“The SSG must not only have the capacity and competence to drive the administration’s policies and programmes, he must also be a consensus-builder and adept at managing various persuasions and handling conflicts, internal and external.
“Hence, it is required of any SSG to be broad-minded, accessible and flexible, with a good sense of fairness and justice.”
The governor added that he was proud of the job Ukah did in the two years he spent at the Ministry of Basic and Secondary Education and the various committees that he had headed in the six years of his administration.
While expressing optimism that the SSG would continue in the same spirit of sacrifice, hard work and dedication, the governor admitted that there was no doubting the fact that the new office will present its own kind of challenge.
Nevertheless, Okowa said “I have always been impressed by Ukah’s willingness to learn and ability to adjust quickly to situations. It is, therefore, my expectation that he will justify the confidence reposed on him with this appointment.”
He charged the Special Advisers to discharge their duties in accordance with section 196 (Sub-section 1) of the 1999 Constitution (as amended).
“All of you are well acquainted with the key policy thrusts of this administration, hence, I expect you to work with a greater sense of urgency, unflagging enthusiasm, more creativity and innovative strategies to enable us successfully execute our policies and programmes for the greater good of all,” he added.
Responding on behalf of the new appointees, the SSG, thanked Okowa for the honour done them, and assuring that they would not betray the confidence reposed in them in discharging the statutory responsibilities.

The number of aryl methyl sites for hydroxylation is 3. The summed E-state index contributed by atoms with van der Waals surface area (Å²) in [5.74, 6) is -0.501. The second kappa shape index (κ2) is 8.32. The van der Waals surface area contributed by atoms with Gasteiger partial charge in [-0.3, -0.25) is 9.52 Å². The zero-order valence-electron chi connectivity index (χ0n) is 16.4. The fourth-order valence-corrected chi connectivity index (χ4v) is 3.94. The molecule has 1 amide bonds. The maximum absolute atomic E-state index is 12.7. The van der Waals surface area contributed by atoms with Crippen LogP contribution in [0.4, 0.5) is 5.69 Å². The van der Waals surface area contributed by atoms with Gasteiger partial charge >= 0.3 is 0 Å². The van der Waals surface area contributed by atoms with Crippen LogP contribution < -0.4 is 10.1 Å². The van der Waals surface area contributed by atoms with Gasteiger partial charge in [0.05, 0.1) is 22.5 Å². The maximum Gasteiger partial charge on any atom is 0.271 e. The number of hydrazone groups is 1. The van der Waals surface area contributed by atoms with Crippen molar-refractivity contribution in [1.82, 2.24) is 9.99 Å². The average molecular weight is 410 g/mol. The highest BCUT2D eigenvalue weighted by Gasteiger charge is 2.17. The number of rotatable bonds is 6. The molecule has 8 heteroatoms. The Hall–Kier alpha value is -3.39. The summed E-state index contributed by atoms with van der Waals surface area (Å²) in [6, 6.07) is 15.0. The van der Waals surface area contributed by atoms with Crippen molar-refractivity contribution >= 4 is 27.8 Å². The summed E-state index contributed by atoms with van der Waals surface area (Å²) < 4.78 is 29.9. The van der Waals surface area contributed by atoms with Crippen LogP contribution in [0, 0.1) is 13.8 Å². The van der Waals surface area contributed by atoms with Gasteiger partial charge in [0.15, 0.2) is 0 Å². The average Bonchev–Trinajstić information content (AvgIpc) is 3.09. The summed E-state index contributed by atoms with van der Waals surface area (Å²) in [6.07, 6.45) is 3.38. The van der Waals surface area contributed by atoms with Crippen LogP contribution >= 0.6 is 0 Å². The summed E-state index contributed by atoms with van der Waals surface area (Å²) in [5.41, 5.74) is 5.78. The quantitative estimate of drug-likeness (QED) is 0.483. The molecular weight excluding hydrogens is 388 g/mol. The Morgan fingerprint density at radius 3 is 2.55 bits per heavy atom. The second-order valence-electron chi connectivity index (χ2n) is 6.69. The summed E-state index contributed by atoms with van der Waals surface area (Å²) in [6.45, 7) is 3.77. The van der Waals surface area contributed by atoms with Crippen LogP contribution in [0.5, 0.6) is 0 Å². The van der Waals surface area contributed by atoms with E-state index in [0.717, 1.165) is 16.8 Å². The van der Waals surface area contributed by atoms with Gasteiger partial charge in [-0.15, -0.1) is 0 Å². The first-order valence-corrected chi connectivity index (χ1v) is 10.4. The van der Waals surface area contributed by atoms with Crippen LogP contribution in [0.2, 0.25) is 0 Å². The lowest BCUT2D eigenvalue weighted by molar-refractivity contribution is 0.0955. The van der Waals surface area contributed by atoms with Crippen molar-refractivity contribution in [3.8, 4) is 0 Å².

Those inaugurated at the ceremony alongside the SSG included Dr Kingsley Emu as Chief Economic Adviser; Mr Omimi Esquire as Political Adviser; Chief Isaac Anwuzia as Political Adviser; Emmanuel Okoro as Special Adviser; Kelly Penawou as Special Adviser; Chief Andy Asawota as Special Adviser; Chief Edwin Uzor as Special Adviser and Chief Godwin Ogadi as Special Adviser.
But some critics have argued that even the new appointees are also neck deep in the politics of the state. Top politicians and their followers in Delta State are sharply divided between those who want a return to the zoning formula to decide the governor of the state and those who believe the contest should be open to all Deltans who are qualified and feel sufficiently persuaded to run for the office. An informed source said, “What the governor has done is an attempt to checkmate those he suspects may hinder his plan to handpick a successor. This governor fought his predecessor to a standstill over the issue of a successor. We do not think he should try to serve others thesame dessert he rejected.”
The thinking in some quarters is that Governor Okowa may be weighing a lot of options over reconstituting the Delta State executive council. The choice of the SSG, a seasoned administrator and tactical politician could mean that the governor wants to maintain a lean team, till the end of his administration, that will report to him directly and help his quest to finish strong. Another conjecture is that he will appoint new members of an executive council to serve between eight and 12 weeks to his exit as governor.